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VA Puget Sound Health Care System

 

VA Puget Sound pushing boundaries of health care

Keith Allen, acting director of VA Puget Sound Health Care System, holds up a commemorative coin and a model of a patient’s kidney for the audience to see during the grand opening ceremony for VA Puget Sound’s new $121.6 million, 220,000 square foot mental health and research building.

Keith Allen, acting director of VA Puget Sound Health Care System, holds up a commemorative coin and a model of a patient’s kidney for the audience to see during the grand opening ceremony for VA Puget Sound’s new $121.6 million, 220,000 square foot mental health and research building. The items were created using 3D printing technology; the coin contains the same lattice material that will be used in custom orthotics for Veterans, and the anatomical models provide physicians with a precise tool to use in surgical planning. The new facility is scheduled to begin accepting patients March 18, 2019. (Photo by Chris Pacheco)

By Jeremy Croft, VA Puget Sound Public Affairs Office
Friday, March 15, 2019

SEATTLE – March 15, 2018 –VA Puget Sound Health Care System today announced the opening of its new $121.6 million, 220,000-square-foot facility on its Seattle campus. The new facility, which welcomes its first patient March 18, underscores VA Puget Sound’s commitment to caring for both the physical and mental health care needs of its nation’s heroes.

Ten years in the making, the new facility expands all outpatient mental health care services, from medication management and psychosocial case management to Dialectical Behavior Therapy and evidence-based individual, family and group psychotherapy for all major mental health diagnoses. Additionally, consolidating most of its research programs in one central location enhances collaboration and the VA’s ability to push the boundaries of medicine in areas from lower limb prosthetic design and engineering, Alzheimer’s Disease and PTSD to rehabilitative medicine, suicide prevention and oncology.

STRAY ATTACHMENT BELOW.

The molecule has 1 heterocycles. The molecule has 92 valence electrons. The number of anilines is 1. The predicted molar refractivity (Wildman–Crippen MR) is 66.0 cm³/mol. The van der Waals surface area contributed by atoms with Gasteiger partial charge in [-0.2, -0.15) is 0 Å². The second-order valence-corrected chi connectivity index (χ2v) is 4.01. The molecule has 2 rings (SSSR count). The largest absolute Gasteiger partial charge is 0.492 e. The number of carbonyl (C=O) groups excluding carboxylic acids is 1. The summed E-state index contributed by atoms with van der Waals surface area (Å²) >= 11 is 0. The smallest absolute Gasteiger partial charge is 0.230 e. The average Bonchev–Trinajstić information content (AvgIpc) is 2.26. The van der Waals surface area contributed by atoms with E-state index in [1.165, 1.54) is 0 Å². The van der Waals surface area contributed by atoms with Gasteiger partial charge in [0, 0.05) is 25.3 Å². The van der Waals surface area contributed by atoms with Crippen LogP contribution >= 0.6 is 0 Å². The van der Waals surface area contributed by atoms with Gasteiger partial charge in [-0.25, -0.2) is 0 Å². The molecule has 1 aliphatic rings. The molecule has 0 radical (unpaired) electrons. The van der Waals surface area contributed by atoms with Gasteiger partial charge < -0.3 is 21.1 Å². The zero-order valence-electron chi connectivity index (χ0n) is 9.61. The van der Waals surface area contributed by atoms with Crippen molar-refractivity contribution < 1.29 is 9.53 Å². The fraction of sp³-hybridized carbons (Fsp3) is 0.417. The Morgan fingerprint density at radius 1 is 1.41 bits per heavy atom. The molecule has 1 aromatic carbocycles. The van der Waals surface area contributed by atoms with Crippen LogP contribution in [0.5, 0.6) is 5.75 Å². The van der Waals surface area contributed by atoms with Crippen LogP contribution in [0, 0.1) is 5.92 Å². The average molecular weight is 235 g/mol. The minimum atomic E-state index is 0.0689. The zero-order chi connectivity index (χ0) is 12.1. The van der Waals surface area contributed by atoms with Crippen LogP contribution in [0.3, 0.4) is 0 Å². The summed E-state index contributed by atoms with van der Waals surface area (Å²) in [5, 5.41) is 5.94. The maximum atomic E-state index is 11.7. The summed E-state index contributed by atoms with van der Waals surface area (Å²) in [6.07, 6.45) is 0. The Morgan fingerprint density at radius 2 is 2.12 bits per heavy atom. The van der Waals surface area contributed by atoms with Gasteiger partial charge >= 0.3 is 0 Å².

“VA Puget Sound researchers and their colleagues have created a remarkable record of achievement on behalf of Veterans, their families, and all Americans,” said Carolyn Clancy, VHA deputy under secretary for discovery, education and affiliate networks. “The VA Centers of Excellence located at VA Puget Sound are pushing the boundaries of medicine to ensure that our nation’s Veterans receive the best care possible.”

More than 100 leaders from federal and local government, academia, health care and research attended VA Puget Sound’s grand opening event. Speakers included U.S. Rep. Suzan DelBene; Washington State Department of Veterans Affairs Director Lourdes “Alfie” Alvarado-Ramos; King County Director of Veterans Affairs for U.S. Sen. Patty Murray, Chelsea Clayton; Director of Veterans Integrated Service Network 20 Michael Murphy; and VA Puget Sound leaders, Deputy Director Keith Allen, Associate Chief of Staff for Research and Development William Banks, and Acting Associate Chief of Staff for Mental Health Jesse Markman.

VA Puget Sound provides comprehensive care to more than 110,000 Veterans across its nine facilities in the Pacific Northwest. It has the 5th largest research program within the national VA system and seven Centers of Excellence (in areas from limb-loss prevention and prosthetic engineering to primary care education and substance abuse treatment). More than 2,000 individuals participate in its undergraduate and graduate training programs each year. The new Mental Health and Research facility represents an investment that brings the Seattle Division on par with the expert patient-centered care VA Puget Sound has been delivering to Veterans for the past 96 years. For more information visit www.pugetsound.va.gov.